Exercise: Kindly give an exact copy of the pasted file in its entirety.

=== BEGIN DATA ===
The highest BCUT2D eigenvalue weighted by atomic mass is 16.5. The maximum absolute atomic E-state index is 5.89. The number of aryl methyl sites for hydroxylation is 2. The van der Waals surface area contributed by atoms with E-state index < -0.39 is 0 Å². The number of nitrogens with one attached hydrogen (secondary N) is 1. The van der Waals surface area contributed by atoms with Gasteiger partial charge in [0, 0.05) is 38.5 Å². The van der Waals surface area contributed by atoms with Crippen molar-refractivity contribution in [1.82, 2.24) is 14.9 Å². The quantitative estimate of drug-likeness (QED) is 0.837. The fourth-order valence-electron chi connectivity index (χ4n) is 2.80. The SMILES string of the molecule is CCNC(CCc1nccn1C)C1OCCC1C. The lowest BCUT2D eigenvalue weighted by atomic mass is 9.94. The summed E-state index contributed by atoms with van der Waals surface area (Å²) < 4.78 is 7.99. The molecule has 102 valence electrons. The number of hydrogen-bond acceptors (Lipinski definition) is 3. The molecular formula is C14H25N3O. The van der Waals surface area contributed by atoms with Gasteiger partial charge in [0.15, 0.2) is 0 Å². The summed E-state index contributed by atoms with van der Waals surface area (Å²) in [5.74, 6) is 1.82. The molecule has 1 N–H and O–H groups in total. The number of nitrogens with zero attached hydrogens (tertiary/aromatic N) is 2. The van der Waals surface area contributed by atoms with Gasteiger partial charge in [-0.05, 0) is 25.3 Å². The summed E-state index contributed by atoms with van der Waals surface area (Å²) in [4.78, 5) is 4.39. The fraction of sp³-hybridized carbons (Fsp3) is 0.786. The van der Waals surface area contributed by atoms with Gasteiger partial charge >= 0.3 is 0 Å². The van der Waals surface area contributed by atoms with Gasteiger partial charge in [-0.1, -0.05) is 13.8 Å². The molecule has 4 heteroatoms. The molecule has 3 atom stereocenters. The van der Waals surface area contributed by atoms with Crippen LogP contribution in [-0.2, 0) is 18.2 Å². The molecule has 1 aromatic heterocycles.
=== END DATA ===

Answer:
The highest BCUT2D eigenvalue weighted by atomic mass is 16.5. The maximum absolute atomic E-state index is 5.89. The number of aryl methyl sites for hydroxylation is 2. The van der Waals surface area contributed by atoms with E-state index < -0.39 is 0 Å². The number of nitrogens with one attached hydrogen (secondary N) is 1. The van der Waals surface area contributed by atoms with Gasteiger partial charge in [0, 0.05) is 38.5 Å². The van der Waals surface area contributed by atoms with Crippen molar-refractivity contribution in [1.82, 2.24) is 14.9 Å². The quantitative estimate of drug-likeness (QED) is 0.837. The fourth-order valence-electron chi connectivity index (χ4n) is 2.80. The SMILES string of the molecule is CCNC(CCc1nccn1C)C1OCCC1C. The lowest BCUT2D eigenvalue weighted by atomic mass is 9.94. The summed E-state index contributed by atoms with van der Waals surface area (Å²) < 4.78 is 7.99. The molecule has 102 valence electrons. The number of hydrogen-bond acceptors (Lipinski definition) is 3. The molecular formula is C14H25N3O. The van der Waals surface area contributed by atoms with Gasteiger partial charge in [0.15, 0.2) is 0 Å². The summed E-state index contributed by atoms with van der Waals surface area (Å²) in [5.74, 6) is 1.82. The molecule has 1 N–H and O–H groups in total. The number of nitrogens with zero attached hydrogens (tertiary/aromatic N) is 2. The van der Waals surface area contributed by atoms with Gasteiger partial charge in [-0.05, 0) is 25.3 Å². The summed E-state index contributed by atoms with van der Waals surface area (Å²) in [4.78, 5) is 4.39. The fraction of sp³-hybridized carbons (Fsp3) is 0.786. The van der Waals surface area contributed by atoms with Gasteiger partial charge >= 0.3 is 0 Å². The van der Waals surface area contributed by atoms with Gasteiger partial charge in [-0.1, -0.05) is 13.8 Å². The molecule has 4 heteroatoms. The molecule has 3 atom stereocenters. The van der Waals surface area contributed by atoms with Crippen LogP contribution in [-0.2, 0) is 18.2 Å². The molecule has 1 aromatic heterocycles.